The silver lining: Practice makes perfect; just by doing it, you'll learn the best way to travel as a trio. And on days that you do get it together, you'll feel like Superwoman.
I'm one of those lucky moms whose kids sleep at night (more or less). But in the beginning, with both of them, those around-the-clock feedings nearly killed me. Night after night, I fell asleep sitting up, with Sara on my lap, asleep on her nursing pillow. She'd wake up later in a good mood; I'd be achy and cranky and frustrated.
As she grew, we had to deal with the bedtime-times-two factor. We figured out early on that my husband and I had to divide and conquer. It made me sad to opt out of Kate's bedtime routine, but she deserved focused attention, so she did a bath and reading with her dad while I nursed Sara and put her down. Once Sara was old enough for the big tub, we could bathe the girls together. And the closer Sara gets to her second birthday, the easier it is to read to them together.
The silver lining: As a second-time mom, you know that those early sleep-deprived days won't last forever. Also, try to be patient if your firstborn's sleep routine goes temporarily haywire; evenings will be chaotic for a good long time, but you will eventually get into a groove.
I was excited when I found out I was pregnant again, but the next minute I was battling some anxiety and guilt. How was Kate going to feel about having a sibling?
As it turned out, she adjusted well. Friends had told me the way your child acts toward other babies is a good indicator of how she'll be with her new sibling, and that rang true. Kate liked babies but was pretty hands-off. That's how she was with Sara at the beginning. She'd pose for pictures with her and even kiss her on the head, but otherwise she'd mostly go about her business.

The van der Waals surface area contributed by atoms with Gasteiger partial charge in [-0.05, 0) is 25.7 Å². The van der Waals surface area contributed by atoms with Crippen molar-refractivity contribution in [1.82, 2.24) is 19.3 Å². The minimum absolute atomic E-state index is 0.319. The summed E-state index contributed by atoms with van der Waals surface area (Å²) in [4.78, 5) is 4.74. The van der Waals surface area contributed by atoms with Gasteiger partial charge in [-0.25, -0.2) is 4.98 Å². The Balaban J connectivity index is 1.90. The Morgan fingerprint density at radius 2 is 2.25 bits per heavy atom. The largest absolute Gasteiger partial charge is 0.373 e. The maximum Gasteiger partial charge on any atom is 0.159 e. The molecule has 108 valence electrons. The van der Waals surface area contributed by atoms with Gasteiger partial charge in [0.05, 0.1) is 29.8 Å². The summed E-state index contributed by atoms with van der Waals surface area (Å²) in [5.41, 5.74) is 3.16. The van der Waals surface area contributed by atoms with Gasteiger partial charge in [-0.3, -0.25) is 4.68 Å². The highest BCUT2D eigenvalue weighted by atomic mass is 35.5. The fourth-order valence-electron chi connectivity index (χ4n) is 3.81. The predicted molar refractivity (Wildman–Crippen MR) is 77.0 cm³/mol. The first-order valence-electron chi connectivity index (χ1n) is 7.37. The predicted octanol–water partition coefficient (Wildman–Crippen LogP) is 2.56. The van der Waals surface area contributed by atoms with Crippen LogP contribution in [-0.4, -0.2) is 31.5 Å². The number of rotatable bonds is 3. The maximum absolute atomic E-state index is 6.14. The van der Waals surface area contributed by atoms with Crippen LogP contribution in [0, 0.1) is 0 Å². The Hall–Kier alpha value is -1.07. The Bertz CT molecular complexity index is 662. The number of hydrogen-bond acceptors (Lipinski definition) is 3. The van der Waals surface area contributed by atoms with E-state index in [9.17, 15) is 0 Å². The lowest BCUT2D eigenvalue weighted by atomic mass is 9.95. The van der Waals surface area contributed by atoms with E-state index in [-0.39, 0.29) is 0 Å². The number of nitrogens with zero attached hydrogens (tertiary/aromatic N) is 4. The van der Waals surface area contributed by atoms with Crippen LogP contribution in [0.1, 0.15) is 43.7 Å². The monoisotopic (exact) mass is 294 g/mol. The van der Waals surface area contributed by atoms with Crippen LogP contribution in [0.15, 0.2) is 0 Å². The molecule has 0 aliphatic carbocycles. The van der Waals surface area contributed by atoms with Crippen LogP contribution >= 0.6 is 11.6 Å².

Happily, even my friends whose big kids weren't thrilled have seen a shift. "For months, Miller would say, 'Can you throw the baby in the garbage, Mommy?' But we recently had a breakthrough," says Katy Burns, of South Orange, New Jersey. "Cecily started cracking up at the goofy faces he makes. That's made him feel a lot better about her."
As I said before, things should get better as the baby gets older. "When Samantha began to sit up and play, then crawl and walk, Charlotte began to warm to her," my neighbor Nerissa Aschoff says. "Now they parade around together."
The silver lining: When your kids start really interacting -- from the way your baby's eyes light up when her sibling appears to when they start giggling together -- every challenge of raising two will feel absolutely, positively worth it.
Sue Sheridan, a mom in Maplewood, New Jersey, had her preschooler, Maggie, climbing all over her and touching the baby while she tried to nurse newborn Aidan. Finally she resorted to the tried-and-true television solution. "Short, 25-minute shows on Noggin were just long enough to grab Maggie's attention so I could nurse Aidan in peace," she says.
Val Amster, of Warrentown, Virginia, had the brilliant idea to use the football hold (one-handed, under the arm) with her newborn so her big girl could snuggle in on her other side. I lucked out: Kate was content to put a mini pillow around her middle and "nurse" her favorite stuffed animal, Pink Bear.
Still, as San Francisco mom Maryann LoRusso found out, nursing a second baby is far from the blissful experience some of us had the first time. "With Ava, I could space out and let the calming hormones associated with nursing sweep over me," she says. "There was nothing relaxing about nursing my son, because I knew I had to feed him and then tend to a zillion other things concerning my daughter."
The silver lining: It's exhausting to feed one while supervising the other, but it's doable. If nothing else, it forces you to sit still!
Tracy Guth Spangler is a writer in South Orange, New Jersey.
Originally published in American Baby magazine, June 2006.